It’s good to be alert to the symptoms of an early HIV infection. This means you can make sure you get tested in time. If you do have HIV, you can start treatment immediately. This keeps you in good health and soon you won't be able to pass the virus on to others.
However, symptoms like fever, sore throat and swollen lymph glands might just as well indicate something else. Boris got the shock of his life when his doctor told him he might have an early HIV infection.
Boris had good reason to go to his doctor. ‘I felt really awful, I had a sore throat and there were lots of ulcers in my mouth. Well, I'd never had this before. After a few days of staying home and feeling ill, I decided to go to the doctor.’
‘He looked inside my throat and checked some things online. Then told me, rather tactlessly, that mouth ulcers sometimes indicate an HIV infection. My doctor is gay, has many homosexual patients and knows that I have sex with men. That's probably why he jumped to the conclusion I had HIV. But I was totally unprepared for it.’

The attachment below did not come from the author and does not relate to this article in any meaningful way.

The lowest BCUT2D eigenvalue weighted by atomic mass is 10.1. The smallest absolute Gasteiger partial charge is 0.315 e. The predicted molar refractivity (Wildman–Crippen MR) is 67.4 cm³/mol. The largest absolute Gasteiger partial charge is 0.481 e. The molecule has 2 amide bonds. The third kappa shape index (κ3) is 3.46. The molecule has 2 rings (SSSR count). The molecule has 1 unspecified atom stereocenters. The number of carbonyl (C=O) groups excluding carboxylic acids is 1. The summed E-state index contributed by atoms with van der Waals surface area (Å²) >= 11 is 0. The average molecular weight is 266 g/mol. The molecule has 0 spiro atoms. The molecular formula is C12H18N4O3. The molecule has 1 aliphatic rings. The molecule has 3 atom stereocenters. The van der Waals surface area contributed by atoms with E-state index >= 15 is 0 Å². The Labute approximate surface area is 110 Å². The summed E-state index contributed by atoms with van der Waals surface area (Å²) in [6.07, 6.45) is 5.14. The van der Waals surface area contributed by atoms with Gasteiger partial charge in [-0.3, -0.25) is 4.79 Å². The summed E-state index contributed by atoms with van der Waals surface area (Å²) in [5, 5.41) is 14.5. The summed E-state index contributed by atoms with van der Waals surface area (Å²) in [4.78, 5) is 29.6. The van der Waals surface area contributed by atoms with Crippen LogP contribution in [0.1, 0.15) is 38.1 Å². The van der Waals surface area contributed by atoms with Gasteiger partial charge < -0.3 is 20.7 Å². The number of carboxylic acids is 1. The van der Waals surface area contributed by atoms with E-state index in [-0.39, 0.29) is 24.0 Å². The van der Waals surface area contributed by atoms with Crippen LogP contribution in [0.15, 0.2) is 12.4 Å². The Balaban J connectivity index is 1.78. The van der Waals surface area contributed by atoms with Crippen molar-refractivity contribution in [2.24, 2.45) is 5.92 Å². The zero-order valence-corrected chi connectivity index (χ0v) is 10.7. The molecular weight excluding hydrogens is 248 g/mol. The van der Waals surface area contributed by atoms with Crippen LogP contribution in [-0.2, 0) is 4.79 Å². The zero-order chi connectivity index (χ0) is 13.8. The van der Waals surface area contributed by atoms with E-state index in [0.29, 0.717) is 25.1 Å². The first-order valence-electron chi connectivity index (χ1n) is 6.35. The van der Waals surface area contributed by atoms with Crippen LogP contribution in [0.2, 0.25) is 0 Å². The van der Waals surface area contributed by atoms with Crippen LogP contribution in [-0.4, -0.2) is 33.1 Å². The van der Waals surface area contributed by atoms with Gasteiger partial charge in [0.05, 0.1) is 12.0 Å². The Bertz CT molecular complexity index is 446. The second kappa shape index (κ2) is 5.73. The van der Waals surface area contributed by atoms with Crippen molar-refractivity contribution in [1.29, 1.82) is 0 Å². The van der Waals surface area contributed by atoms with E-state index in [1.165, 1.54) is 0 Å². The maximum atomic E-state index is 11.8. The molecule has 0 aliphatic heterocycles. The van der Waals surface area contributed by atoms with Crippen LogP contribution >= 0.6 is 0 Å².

‘I went into panic mode. All my recent dates flitted through my head. As far as I knew, I hadn't had unprotected sex. Could I have missed something? I was in tears when I called my boyfriend. He got the fright of his life as well. Because your doctor must have a reason for saying this...’
‘As it turned out, I was panicking for nothing. The HIV test result was negative. And the ulcers in my mouth? After a number of tests, they turned out to be part of a severe throat infection.’
* Boris wished to remain anonymous, so we used a stock photo for his story.
Text: Arjan van Bijnen